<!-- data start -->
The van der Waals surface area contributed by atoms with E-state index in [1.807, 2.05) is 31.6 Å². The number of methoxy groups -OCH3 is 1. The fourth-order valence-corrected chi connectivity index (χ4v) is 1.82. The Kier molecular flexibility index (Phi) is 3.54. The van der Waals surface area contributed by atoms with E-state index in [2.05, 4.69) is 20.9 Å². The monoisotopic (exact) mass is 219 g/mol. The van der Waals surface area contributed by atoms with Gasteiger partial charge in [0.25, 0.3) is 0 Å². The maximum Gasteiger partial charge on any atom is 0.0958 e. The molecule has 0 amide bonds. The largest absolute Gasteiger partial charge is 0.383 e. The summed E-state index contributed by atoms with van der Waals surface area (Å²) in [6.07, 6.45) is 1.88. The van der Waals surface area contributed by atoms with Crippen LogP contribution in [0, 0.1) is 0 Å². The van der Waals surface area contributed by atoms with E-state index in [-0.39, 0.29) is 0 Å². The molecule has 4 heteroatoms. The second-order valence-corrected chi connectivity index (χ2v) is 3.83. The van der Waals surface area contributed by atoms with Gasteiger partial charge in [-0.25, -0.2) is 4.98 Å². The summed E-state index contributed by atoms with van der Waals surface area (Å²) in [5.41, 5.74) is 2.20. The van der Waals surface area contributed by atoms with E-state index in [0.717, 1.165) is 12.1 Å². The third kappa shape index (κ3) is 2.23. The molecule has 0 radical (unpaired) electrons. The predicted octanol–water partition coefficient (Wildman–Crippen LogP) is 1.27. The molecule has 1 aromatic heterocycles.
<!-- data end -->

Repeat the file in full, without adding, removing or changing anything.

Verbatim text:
The van der Waals surface area contributed by atoms with E-state index in [1.807, 2.05) is 31.6 Å². The number of methoxy groups -OCH3 is 1. The fourth-order valence-corrected chi connectivity index (χ4v) is 1.82. The Kier molecular flexibility index (Phi) is 3.54. The van der Waals surface area contributed by atoms with E-state index in [2.05, 4.69) is 20.9 Å². The monoisotopic (exact) mass is 219 g/mol. The van der Waals surface area contributed by atoms with Gasteiger partial charge in [0.25, 0.3) is 0 Å². The maximum Gasteiger partial charge on any atom is 0.0958 e. The molecule has 0 amide bonds. The largest absolute Gasteiger partial charge is 0.383 e. The summed E-state index contributed by atoms with van der Waals surface area (Å²) in [6.07, 6.45) is 1.88. The van der Waals surface area contributed by atoms with Crippen LogP contribution in [0, 0.1) is 0 Å². The van der Waals surface area contributed by atoms with E-state index in [-0.39, 0.29) is 0 Å². The molecule has 4 heteroatoms. The second-order valence-corrected chi connectivity index (χ2v) is 3.83. The van der Waals surface area contributed by atoms with Gasteiger partial charge in [-0.25, -0.2) is 4.98 Å². The summed E-state index contributed by atoms with van der Waals surface area (Å²) in [5.41, 5.74) is 2.20. The van der Waals surface area contributed by atoms with E-state index in [0.717, 1.165) is 12.1 Å². The third kappa shape index (κ3) is 2.23. The molecule has 0 radical (unpaired) electrons. The predicted octanol–water partition coefficient (Wildman–Crippen LogP) is 1.27. The molecule has 1 aromatic heterocycles.